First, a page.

Floor Lamps. Sunday , October 08th , 2017 - 01:57:22 AM
If you are thinking of purchasing some floor lamps for your home, you should make some considerations. The first is the wattage of the lamp. If you want to add a soft light to a living room or den, you can opt for a lamp that works with a low wattage light bulb. If you the lamp is to provide lighting for reading or other things in which you need to be able to see well, you will want to go with a lamp that will offer more illumination. Gooseneck and tree-style lamps are good if you need the light focused on one area, such as beside your reading or sewing chair.
Further it will outlast most any modern lamp that you can find at any price. This antique floor lamp is known by a numerous names such as: 6 Way Floor Lamp, Reflector Floor Lamp, and "JUNIOR". The design begins with a heavy metal base sometimes highly decorated with an upright tubing leading up to a central electrical socket surrounded by 3 arm lights (4 lights total). The central light takes a 3 way bulb (low-medium-high) that is often a MOGUL size which is larger than a standard socket with higher wattage (100-200-300 watts). The three arm lights are controlled by a switch that can turn on separately just 1, 2 or all 3 of the arm lights. Further, many of these JUNIORS had a small light under the base which provided a very subtle night time floor light operated by a foot switch mounted on the side of the base.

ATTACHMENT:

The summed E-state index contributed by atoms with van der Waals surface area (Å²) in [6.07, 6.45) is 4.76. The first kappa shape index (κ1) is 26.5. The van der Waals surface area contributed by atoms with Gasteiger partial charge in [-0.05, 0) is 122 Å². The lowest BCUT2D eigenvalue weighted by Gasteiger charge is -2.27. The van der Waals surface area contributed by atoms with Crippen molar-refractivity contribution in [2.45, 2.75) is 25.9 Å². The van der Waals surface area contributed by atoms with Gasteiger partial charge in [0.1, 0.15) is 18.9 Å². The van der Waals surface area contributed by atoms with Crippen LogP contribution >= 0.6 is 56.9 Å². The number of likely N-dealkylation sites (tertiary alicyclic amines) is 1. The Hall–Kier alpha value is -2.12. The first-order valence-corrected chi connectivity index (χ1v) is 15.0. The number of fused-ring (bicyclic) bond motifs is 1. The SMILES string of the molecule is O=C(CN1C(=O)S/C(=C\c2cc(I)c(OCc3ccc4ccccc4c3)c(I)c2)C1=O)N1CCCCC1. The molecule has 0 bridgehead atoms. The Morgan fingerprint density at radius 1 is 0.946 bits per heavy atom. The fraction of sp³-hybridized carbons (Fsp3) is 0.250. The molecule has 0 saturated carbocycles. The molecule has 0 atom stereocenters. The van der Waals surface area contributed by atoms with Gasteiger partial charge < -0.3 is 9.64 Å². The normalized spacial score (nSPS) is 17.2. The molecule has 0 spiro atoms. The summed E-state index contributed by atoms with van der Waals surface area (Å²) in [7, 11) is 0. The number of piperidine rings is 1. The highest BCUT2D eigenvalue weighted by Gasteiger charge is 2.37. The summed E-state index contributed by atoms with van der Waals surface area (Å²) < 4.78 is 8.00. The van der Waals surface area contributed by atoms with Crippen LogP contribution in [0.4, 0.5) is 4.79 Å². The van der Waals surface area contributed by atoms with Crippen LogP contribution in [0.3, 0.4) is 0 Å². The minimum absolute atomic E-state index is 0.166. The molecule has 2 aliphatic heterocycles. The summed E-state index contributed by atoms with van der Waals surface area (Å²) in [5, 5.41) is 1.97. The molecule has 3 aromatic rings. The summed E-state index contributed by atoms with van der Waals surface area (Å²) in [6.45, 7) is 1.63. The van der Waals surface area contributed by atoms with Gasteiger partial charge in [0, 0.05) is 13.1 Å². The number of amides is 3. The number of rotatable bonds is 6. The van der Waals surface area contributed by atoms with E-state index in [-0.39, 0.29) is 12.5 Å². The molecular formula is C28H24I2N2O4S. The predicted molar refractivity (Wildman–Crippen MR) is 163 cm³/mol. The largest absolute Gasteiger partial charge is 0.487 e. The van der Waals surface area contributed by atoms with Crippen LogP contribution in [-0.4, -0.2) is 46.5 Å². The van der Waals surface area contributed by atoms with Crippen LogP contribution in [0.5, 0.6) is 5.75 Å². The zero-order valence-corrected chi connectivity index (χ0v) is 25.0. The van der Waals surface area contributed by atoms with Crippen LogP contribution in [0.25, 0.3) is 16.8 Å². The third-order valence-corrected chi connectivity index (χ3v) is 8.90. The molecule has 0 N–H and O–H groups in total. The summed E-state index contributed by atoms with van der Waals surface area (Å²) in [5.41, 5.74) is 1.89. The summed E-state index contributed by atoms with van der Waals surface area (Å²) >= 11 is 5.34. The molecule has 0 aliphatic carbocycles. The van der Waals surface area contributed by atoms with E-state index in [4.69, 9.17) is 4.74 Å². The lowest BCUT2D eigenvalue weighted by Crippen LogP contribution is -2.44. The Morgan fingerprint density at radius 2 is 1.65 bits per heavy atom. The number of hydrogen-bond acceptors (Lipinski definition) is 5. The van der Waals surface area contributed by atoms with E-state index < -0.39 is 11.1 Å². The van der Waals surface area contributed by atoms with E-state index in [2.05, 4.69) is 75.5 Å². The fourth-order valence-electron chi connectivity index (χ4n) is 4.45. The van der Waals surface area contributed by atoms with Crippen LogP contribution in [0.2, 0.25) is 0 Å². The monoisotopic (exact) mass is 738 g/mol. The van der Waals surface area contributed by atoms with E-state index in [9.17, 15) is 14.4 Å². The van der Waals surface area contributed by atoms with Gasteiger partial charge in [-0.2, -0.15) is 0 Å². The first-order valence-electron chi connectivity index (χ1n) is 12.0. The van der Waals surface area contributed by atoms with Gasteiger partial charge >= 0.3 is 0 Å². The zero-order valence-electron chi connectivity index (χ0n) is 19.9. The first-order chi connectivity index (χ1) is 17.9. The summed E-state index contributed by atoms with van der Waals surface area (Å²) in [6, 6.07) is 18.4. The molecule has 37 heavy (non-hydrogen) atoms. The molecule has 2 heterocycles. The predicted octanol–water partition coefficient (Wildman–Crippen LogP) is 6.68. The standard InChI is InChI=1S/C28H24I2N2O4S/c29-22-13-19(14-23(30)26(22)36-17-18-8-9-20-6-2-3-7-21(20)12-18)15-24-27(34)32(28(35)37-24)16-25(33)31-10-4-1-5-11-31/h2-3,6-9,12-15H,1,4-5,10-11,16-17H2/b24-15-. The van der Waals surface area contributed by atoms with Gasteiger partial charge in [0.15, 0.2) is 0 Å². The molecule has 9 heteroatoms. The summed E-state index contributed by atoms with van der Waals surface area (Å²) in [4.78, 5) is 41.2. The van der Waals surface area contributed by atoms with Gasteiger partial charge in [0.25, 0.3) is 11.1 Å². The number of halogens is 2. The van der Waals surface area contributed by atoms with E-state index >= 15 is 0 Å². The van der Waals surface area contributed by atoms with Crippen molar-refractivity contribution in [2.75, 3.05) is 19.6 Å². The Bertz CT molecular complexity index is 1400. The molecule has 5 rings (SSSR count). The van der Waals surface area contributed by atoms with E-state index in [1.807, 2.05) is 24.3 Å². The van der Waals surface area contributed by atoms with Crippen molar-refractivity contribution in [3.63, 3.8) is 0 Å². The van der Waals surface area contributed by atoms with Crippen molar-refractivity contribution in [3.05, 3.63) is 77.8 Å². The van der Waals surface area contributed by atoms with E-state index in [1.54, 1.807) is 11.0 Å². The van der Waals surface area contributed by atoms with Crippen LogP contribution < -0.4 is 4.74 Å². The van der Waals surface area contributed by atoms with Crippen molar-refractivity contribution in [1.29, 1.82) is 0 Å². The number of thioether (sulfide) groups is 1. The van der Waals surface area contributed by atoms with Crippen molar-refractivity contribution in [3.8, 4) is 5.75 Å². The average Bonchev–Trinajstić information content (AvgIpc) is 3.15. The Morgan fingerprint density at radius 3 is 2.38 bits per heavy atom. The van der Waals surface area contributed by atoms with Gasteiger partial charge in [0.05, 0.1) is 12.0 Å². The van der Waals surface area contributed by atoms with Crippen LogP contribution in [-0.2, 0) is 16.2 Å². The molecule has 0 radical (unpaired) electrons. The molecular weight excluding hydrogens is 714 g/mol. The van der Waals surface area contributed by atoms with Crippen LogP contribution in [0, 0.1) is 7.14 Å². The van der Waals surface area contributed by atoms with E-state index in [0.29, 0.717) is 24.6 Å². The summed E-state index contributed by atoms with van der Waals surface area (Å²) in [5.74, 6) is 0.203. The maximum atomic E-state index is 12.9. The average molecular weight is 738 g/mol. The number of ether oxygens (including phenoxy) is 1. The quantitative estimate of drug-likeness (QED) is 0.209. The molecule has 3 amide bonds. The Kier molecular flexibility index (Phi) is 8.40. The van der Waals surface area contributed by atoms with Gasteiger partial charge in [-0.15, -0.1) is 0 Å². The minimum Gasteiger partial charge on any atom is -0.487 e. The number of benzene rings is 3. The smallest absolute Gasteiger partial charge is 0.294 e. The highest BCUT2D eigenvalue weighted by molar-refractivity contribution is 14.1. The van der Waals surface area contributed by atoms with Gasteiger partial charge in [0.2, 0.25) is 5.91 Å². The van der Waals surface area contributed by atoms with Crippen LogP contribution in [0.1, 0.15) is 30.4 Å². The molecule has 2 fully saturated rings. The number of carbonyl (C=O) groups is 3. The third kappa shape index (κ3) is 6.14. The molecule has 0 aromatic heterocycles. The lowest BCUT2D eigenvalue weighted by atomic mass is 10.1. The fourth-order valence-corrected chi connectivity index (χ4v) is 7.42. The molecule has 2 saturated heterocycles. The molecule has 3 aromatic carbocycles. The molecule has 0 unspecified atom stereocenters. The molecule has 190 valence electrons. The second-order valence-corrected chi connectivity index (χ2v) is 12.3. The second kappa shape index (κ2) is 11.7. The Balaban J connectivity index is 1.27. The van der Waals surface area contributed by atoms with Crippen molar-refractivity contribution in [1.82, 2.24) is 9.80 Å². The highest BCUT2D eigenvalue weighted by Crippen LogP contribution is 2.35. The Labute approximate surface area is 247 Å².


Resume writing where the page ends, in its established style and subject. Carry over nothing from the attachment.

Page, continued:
Brass trim in a floor lamps base can call attention to the brass handles of a nearby chest. The carved wood of a maple floor lamp adds to a rooms warm tones and blends in with the rest of the dark wood furniture. A piece of furniture can be effectively used in design, and floor lamps are no different. Selecting an antique or a reproduction floor lamp has the potential to bring the style in a room together. Choose these lamps if you have lots of brass detailing or a consistent theme of dark wood and warm fabric tones in your furniture.
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